Tim: And it's trees and perennials as well?
Heidi: Yep, trees, shrubs and herbaceous vegetation and some early like spring ephemerals. So what we tried to do is have it so that there was something blooming or something to look at during like the major phenophase.
Tim: So it's plants only though it's not, it's not ...
Heidi: It is. Nature's Notebook has a couple of campaigns, they call them that you can sort of sign on for, you know, just one year if you just want to, like have an educational component to getting people out. So they have some that are like pollinator specific. We might do one of those this year just to test it out. So like maybe looking for monarchs, because we know that they're there and using the milkweed. But yeah, these we're we're mostly looking just at herbaceous for right now. We're just starting we, we set it up last year, more officially and collect the data in the fall. And now this year, we're looking to engage volunteers.
Jean: Okay, so now I have my notebook and my muck boots, ok.
Heidi: And your buddy.
Jean: And my buddy to pull me out of the muck.
Tim: Okay to bring me lunch or something.
Jean: We bring lunch, and I go on Thursday. Okay, so now, I have specific plants I look at on that day. No, do I go back every Thursday and look at those same plants?
Heidi: That would be great. I would love that.
Tim: We're taping on Thursday, Jean, you can't, we're recording. You can't go to the phenology trail.
Heidi: You could record in the field.
Tim: There you go. I like that.
Jean: And Tim's going with me. I have my co sponsor here
Jean: Yeah, we're good.
Tim: Heidi's a disrupter. That's what we call her. She's a disrupter.
Jean: I like that.
Heidi: So you would whatever day you choose to go out in the spring and fall primarily is when we're looking for volunteers because that's when the most activity in the plants is happening. Ideally, it would be once a week and you would head out you'd start at the trailhead, and head down what were the streamside trail. All of the plants that you'll be monitoring will have markers that say like this is red maple number one. And you would go into Nature's Notebook, select that, and then answer the questions.
Jean: Okay, where does all this data go?
Heidi: So it all goes into this national database that is sort of housed. And there's scientists on the other end cleaning it up, you know, in case there's like some really random data, but called the National Phenology Network. And we also are in this other project through the New York Phenology Network. And so if there's people in New York that want more information about trails that might not, you know, that might be near them, they can look and add on to those. And so all of that data is then finally housed in the US NPN, the National Phenology Network.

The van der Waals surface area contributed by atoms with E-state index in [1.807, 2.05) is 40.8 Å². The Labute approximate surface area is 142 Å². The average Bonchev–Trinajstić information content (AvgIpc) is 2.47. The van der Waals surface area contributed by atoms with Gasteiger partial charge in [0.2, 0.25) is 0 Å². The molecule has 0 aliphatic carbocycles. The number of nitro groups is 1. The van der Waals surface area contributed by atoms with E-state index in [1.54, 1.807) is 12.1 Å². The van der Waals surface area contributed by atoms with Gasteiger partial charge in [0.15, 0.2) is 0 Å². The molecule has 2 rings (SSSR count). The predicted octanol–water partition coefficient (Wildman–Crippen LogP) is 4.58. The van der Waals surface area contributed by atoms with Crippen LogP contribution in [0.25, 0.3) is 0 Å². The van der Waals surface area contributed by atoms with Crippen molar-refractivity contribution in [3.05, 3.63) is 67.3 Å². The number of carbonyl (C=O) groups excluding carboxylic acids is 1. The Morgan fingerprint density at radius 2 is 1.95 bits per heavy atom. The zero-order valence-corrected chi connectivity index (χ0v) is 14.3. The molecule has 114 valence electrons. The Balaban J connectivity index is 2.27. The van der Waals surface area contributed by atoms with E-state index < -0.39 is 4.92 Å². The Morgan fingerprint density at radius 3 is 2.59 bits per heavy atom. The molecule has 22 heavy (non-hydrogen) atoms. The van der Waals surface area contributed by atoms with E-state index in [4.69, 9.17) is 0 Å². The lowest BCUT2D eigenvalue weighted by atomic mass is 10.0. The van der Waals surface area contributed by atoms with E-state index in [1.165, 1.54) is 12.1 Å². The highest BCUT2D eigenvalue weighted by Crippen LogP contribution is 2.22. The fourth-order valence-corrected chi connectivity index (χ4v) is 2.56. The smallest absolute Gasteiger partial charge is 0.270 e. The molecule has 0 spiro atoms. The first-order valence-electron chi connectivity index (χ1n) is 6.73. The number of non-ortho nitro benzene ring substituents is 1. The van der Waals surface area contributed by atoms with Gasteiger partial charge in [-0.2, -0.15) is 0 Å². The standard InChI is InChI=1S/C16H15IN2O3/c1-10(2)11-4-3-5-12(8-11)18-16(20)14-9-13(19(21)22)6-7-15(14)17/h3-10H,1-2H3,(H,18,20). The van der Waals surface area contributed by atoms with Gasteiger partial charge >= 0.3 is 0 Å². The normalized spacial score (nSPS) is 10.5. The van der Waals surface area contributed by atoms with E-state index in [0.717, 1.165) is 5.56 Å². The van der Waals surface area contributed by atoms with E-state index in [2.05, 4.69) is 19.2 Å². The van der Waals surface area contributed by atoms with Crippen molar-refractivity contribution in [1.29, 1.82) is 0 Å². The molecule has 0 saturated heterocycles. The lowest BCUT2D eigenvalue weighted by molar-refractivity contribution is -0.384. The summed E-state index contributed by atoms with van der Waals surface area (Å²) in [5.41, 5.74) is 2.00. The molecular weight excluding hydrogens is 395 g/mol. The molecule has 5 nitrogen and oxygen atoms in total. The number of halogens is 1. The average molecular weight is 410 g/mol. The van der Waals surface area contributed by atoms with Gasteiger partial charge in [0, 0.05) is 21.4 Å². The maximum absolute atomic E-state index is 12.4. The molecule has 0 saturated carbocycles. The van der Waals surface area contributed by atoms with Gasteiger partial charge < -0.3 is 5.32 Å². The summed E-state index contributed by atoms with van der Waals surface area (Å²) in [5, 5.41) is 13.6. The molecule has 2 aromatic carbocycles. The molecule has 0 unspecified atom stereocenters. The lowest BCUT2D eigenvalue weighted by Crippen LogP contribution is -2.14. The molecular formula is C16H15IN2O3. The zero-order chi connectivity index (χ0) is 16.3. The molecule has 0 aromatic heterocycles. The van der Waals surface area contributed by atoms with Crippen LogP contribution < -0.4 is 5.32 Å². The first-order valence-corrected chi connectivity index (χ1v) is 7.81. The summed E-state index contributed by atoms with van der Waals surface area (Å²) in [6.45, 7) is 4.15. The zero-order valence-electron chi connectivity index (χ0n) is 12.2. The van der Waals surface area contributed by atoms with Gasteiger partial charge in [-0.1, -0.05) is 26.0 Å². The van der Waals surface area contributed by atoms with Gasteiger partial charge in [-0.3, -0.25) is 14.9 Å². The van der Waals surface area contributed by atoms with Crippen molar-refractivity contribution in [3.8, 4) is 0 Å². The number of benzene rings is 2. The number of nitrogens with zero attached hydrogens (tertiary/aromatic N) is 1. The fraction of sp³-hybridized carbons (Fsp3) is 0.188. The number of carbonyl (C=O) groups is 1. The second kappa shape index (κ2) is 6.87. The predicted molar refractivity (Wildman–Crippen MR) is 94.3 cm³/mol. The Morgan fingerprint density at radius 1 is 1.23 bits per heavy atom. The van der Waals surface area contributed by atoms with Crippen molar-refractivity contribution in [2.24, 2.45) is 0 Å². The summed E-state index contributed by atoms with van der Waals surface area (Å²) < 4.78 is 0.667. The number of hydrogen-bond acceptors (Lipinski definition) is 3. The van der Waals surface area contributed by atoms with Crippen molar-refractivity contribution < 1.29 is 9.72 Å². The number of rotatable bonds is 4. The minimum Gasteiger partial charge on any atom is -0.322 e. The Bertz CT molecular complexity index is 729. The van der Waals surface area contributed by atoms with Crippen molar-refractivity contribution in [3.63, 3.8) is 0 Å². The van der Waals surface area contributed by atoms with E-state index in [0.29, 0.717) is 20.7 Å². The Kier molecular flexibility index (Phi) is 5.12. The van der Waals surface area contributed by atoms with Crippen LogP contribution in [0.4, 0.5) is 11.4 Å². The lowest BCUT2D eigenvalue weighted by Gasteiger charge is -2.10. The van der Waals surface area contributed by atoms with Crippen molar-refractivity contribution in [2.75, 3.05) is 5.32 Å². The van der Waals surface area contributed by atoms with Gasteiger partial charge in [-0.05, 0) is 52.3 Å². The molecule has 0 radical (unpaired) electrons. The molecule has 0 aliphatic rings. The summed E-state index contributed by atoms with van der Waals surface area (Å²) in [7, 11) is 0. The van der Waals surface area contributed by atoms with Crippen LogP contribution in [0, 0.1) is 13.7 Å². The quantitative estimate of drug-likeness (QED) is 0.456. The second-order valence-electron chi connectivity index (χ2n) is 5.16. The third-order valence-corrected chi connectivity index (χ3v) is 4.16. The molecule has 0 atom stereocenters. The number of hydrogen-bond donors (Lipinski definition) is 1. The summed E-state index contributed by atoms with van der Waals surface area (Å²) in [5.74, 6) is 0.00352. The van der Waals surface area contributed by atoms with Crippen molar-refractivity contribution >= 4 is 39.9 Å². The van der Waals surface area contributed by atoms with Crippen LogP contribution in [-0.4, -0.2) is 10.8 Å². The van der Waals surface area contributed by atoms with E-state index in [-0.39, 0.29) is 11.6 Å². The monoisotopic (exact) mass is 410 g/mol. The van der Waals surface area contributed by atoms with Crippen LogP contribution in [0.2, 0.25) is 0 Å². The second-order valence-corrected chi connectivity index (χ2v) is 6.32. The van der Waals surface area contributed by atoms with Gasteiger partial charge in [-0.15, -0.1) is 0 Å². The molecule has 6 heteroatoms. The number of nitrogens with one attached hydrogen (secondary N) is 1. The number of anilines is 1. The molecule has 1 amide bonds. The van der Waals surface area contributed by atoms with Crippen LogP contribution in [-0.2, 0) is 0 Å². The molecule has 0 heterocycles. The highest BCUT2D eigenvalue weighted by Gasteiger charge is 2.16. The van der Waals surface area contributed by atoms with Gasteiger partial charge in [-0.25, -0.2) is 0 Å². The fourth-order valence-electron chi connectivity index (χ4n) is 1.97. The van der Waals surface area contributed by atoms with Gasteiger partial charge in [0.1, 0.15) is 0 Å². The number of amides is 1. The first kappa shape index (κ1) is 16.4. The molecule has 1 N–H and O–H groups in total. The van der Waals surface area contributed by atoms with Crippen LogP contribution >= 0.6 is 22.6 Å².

Jean: And it just stays there, or do they do something with it?
Heidi: Yeah, no, it can ... YOU can do something with it, if you want it to. So they have all these really cool tools on the website where you can do visualization. So you can look at maps that show the leaf out. So you can look at a map now, and it shows how far down in the south, there's already leaf out. And there's little, I don't know are they widgets. I don't know what they call them. I'm not the expert on that. Yeah. So you can select different species to look at and look at the data throughout the country. Or you can zoom in and look at just New York State. And then that way it you can use those for education purposes, if you were a student and wanted to do research on a specific species, and look how the things have changed over time. That's what a lot of scientists are doing. And then the group that were a part of, some of those scientists that work for those conservation organizations are looking at the data in the Hudson Valley.
Tim: So I'm so I'm a cynic here. And I always when people are doing research like this, it's great, because we have a lot of information. And I know it's same thing, like when we're doing like deer exclosures, and things like that. What a surprise when you have a deer exclosure you get all kinds of native plants, right? Because the deer aren't eating them. Same thing here. What a surprise, the flowers are blooming earlier, what in what do we do with that information? And it's kind of frustrating, right? Because we know that these things are happening. How is that being used by scientists?